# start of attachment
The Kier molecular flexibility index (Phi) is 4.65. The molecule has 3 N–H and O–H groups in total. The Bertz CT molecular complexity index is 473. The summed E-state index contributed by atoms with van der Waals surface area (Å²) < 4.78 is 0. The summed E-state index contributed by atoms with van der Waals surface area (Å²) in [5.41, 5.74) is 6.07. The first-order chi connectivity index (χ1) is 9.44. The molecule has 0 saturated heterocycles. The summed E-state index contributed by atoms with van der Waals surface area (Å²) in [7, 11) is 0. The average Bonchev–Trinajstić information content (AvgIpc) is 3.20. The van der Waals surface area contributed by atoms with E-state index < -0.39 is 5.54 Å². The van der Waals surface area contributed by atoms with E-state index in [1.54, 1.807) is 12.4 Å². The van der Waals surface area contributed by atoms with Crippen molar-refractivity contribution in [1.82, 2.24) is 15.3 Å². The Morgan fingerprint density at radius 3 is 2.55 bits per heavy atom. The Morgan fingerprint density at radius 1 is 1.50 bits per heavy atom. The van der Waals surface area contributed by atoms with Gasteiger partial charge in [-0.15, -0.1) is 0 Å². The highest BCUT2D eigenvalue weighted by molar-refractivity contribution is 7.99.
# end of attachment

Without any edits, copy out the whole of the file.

The Kier molecular flexibility index (Phi) is 4.65. The molecule has 3 N–H and O–H groups in total. The Bertz CT molecular complexity index is 473. The summed E-state index contributed by atoms with van der Waals surface area (Å²) < 4.78 is 0. The summed E-state index contributed by atoms with van der Waals surface area (Å²) in [5.41, 5.74) is 6.07. The first-order chi connectivity index (χ1) is 9.44. The molecule has 0 saturated heterocycles. The summed E-state index contributed by atoms with van der Waals surface area (Å²) in [7, 11) is 0. The average Bonchev–Trinajstić information content (AvgIpc) is 3.20. The van der Waals surface area contributed by atoms with E-state index < -0.39 is 5.54 Å². The van der Waals surface area contributed by atoms with E-state index in [1.54, 1.807) is 12.4 Å². The van der Waals surface area contributed by atoms with Crippen molar-refractivity contribution in [1.82, 2.24) is 15.3 Å². The Morgan fingerprint density at radius 3 is 2.55 bits per heavy atom. The Morgan fingerprint density at radius 1 is 1.50 bits per heavy atom. The van der Waals surface area contributed by atoms with Gasteiger partial charge in [-0.15, -0.1) is 0 Å². The highest BCUT2D eigenvalue weighted by molar-refractivity contribution is 7.99.